May 7, 2012
Beyond the “R Word” Equals Gov’t Euthanasia
Call it rationing, government euthanasia, or even death panels, but the issue is alive and well in Washington, D.C., and politicians are using the “R word” very frequently of late. They see this as a way of stopping fiscal ruin. Some are quietly using the term “allocation of scarce resources” to avoid the term rationing. I prefer to call it government euthanasia and others will insist on using the term death panels.
Two articles appeared in the New England Journal of Medicine on May 2, 2012 about the “R Word” and the need to consider this that is making the rounds in our nation's capital. I will quote from the article by Howard Brody, M.D., Ph.D., “Whereas the “R word” is a proverbial third rail in politics, ethicists rush in where politicians fear to tread. The ethics of rationing begins with two considerations. First, rationing occurs simply because resources are finite and someone must decide who gets what. Second, rationing is therefore inevitable; if we avoid explicit rationing, we will resort to implicit and perhaps unfair rationing methods.
The main ethical objection to rationing is that physicians owe an absolute duty of fidelity to each individual patient, regardless of cost. This objection fails, however, because when resources are exhausted, the patients who are deprived of care are real people and not statistics. Physicians collectively owe loyalty to those patients too. The ethical argument about rationing then shifts to the question of the fairest means for allocating scarce resources — whether through the use of a quasi-objective measure such as quality-adjusted life-years or through a procedural approach such as increased democratic engagement of the community."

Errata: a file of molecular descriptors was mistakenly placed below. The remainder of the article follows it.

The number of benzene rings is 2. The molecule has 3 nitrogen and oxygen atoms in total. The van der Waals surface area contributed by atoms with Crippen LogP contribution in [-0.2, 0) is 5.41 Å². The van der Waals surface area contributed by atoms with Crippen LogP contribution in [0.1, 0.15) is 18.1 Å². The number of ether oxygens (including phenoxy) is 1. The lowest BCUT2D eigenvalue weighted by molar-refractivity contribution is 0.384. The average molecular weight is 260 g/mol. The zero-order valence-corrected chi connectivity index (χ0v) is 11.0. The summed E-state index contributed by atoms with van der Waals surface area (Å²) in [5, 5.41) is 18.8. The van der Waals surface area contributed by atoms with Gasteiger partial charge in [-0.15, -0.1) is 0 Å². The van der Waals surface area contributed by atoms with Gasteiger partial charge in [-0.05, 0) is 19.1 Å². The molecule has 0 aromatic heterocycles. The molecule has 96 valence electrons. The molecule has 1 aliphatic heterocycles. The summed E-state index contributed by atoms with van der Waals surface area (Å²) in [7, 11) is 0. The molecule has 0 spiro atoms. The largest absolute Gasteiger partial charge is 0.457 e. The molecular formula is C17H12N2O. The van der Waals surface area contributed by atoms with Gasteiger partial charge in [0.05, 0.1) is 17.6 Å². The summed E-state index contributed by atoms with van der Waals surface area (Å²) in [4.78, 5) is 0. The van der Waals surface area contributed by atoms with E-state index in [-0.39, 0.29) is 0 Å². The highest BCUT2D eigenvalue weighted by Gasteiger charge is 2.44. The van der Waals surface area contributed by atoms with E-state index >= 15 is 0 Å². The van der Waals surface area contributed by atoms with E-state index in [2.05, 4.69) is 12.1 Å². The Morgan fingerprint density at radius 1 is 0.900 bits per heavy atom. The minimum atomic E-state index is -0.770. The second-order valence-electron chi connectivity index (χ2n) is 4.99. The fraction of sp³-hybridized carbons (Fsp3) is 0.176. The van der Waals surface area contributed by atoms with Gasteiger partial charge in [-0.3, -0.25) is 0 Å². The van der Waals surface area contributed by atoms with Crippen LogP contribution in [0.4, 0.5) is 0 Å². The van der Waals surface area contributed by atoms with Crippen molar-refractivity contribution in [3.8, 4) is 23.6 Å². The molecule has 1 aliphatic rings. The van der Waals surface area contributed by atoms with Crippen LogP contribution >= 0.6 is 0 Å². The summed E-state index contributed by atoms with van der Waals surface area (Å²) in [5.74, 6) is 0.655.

This discussion is not new, but is becoming more earnest as our nation tries to cope with the run-away spending of the current administration. Lest you think I am picking on one political party, this has cut across both political parties in the past and been carefully debated on both sides of the isle. It just happens that the current administration has forced the issue because of its financial overspending.
Much of this started in the 1990s with the advent of HMOs and the furor they caused with denying treatments. Then in 2000, the Supreme Court said, “inducement to ration care goes to the very point of any HMO scheme,” it acknowledged what health plans had not. The Court allowed such “inducement” under the federal law governing employee benefits. And, this does not go away under the current health care law that has been termed Obamacare. Expect to see more lawsuits if the law is not overturned and those wanting to prevent rationing start filing their objections.
What to do? I urge you to read carefully both NEJM articles and the comments posted with each. Think about your feelings and then avail yourself of every means to write your congressional representatives and senators and let them know what you think. There may be no way to undue this if we wait.